Healthy glow

Natural personal care products are performing well in the supermarket channel as suppliers expand price points and offer spa-type products.

By Carol Radice

When it comes to clear skin and healthy hair, more supermarket shoppers are aiming to achieve that natural look by using natural personal care products. Experts say the movement toward personal care products without harsh chemicals or a laundry list of unpronounceable ingredients is mirroring the rise of natural food products seen over the past several years.

Manufacturers are responding with expanded offerings at a variety of price points, along with sustainable packaging and production processes.

“Consumers are looking for the same type of benefits that they experience with mainstream products, but are increasingly attracted to the additional healthful qualities natural ingredients offer,” says Jeff Carducci, national sales director for derma e Natural Bodycare, based in Simi Valley, Calif. He adds that that early indicators show the grocery channel is already benefiting from this interest at the expense of other channels. “Natural skin care in the food channel is significantly outperforming the more traditional natural channel,” he says.

Carducci notes that growth is primarily coming from the facial care segment and says items such as cleansers, anti-aging crèmes and acne products are driving much of the interest in the category. “Increasingly, consumers are looking for products that go beyond basic skin care needs toward those that emphasize solutions for problem skin,” says Carducci.

Pete McMullin, vice president, sales and marketing for Salt Lake City, Utah-based Sibu Beauty, says despite the economy, consumer interest in natural personal care is on the rise. “Mainstream consumers are increasingly aware of natural products and what they can do, especially when it comes to products applied to the body,” says McMullin.

During the past few decades, Alida Stevens, founder of Smith & Vandiver, based in Watsonville, Calif., has witnessed an interesting evolution in the type and quality of natural products as well as who they appeal to. “Natural personal care products have gone from being almost cult-like to mainstream in a relatively short period of time,” says Stevens.

According to Stevens, Smith & Vandiver’s products are free of paraben and sulfate and use only essential oils—no synthetic fragrances and no harsh or harmful chemical ingredients. The company also committed to a sustainable lifestyle both with their company headquarters operation and their packaging materials that have a high post-consumer recycled content. When possible they also use suppliers that follow sustainable practices.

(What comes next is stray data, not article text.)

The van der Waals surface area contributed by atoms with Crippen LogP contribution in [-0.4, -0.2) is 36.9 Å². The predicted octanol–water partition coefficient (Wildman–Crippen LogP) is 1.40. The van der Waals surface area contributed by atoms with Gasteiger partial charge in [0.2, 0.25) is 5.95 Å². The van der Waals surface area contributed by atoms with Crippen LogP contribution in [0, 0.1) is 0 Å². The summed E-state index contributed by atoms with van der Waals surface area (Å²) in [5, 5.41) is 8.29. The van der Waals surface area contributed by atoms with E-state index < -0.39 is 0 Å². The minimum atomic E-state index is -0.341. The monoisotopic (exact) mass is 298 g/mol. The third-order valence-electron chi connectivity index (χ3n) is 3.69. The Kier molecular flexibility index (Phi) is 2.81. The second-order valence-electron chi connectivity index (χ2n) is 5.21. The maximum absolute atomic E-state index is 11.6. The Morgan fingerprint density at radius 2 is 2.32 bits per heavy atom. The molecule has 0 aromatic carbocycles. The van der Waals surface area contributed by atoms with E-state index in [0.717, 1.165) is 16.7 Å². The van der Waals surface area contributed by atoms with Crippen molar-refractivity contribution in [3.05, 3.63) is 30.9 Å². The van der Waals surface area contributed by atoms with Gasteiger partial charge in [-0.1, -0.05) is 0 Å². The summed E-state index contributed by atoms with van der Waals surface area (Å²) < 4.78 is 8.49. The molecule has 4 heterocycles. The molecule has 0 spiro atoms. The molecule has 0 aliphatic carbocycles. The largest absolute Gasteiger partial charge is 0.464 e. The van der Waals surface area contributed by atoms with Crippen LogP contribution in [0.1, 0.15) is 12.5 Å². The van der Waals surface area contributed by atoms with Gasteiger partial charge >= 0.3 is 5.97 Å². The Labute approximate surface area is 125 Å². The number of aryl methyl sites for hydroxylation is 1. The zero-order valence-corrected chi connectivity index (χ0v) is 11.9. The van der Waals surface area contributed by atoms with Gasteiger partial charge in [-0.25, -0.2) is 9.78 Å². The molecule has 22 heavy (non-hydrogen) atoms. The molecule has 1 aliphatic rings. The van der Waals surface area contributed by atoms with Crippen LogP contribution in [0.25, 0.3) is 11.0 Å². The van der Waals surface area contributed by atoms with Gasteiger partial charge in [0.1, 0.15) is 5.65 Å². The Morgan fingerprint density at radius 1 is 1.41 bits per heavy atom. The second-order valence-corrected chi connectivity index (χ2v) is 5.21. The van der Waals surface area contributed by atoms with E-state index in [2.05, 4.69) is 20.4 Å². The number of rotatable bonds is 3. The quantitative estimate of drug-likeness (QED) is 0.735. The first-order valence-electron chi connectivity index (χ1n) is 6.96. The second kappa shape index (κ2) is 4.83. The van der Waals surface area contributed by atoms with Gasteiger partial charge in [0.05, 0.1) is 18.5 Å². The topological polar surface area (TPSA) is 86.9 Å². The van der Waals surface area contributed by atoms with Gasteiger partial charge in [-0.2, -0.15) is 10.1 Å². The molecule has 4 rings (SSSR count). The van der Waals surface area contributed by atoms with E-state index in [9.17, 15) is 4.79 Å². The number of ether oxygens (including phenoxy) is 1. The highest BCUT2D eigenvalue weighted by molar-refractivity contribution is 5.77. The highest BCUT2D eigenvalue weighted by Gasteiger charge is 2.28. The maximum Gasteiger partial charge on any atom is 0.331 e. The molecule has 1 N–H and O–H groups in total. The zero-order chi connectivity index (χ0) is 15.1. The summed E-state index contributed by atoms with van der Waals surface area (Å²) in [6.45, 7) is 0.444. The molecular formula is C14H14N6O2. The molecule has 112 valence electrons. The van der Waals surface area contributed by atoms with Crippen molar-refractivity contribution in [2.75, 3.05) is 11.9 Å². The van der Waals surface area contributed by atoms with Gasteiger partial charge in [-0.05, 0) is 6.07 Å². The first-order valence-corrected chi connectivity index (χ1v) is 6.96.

Stevens believes the case can be made for grocers to carry more natural personal care products such as skin and body care and notes that the efforts made by the Natural Product Association (NPA) to standardize the term natural should help cut down on confusion at the shelf. “It’s all about offering information and choice. Consumers who don’t find what they want will go elsewhere to shop,” she says.

Consumers are also looking for variety in both product assortment and price, says Doug Hosking, CEO of Los Angeles-based Freeman Beauty. Providing a range of choices, says Hosking, from value-based products, such as those his company offers, to upscale options is critical to attract mainstream consumers to the natural personal care category. “Regard­less of price, with so many suppliers vying for a piece of the business it is important that retailers collaborate with companies that have a long history in the industry.”

Pricing strategies

But just because a product’s price is low doesn’t mean retailers or consumer should expect less, says Hosking. “Interest in our at-home spa-type products has soared in recent years because women may not be able to afford expensive treatments at a spa, but they are willing to spend money on small luxuries,” he says.

While there has been a focus on affordability, higher-priced products can succeed in the grocery channel, according to Kristine Carey, vice president of marketing for Lewisville, Colo.-based MyChelle Dermaceuticals. However, she says it requires a tailored assortment and an educated staff. “Retailers like Wegmans, King Soopers and Giant Eagle have proven to be ideal partners because they have stores that are staffed with aestheticians,” says Carey.

“Consumers are willing to spend the extra money for quality products that perform, but at the same time they want to get the most information possible about the ingredients, the company and, of course, how the products are going to positively impact their lives,” says McMullin of Sibu Beauty.

While natural facial care products are key category drivers, Hosking says women are also indulging in natural foot care products. “The definition of pampering extends from spa treatments to foot care,” he says.

Another trend Hosking sees is products that incorporate innovative ingredients such as superfruits to improve skin health. With that in mind, this year the company introduced its Superfruits collection of face cleansers, scrubs, masks and moisturizers. “The products feature antioxidant-rich natural ingredients to help combat the damaging effects of stress, free radicals and other harmful environmental factors,” he says.

“Today’s shoppers are taking much more time to make informed and educated decisions on what they are using in and on their bodies and how the products they use can affect the environment,” says McMullin.

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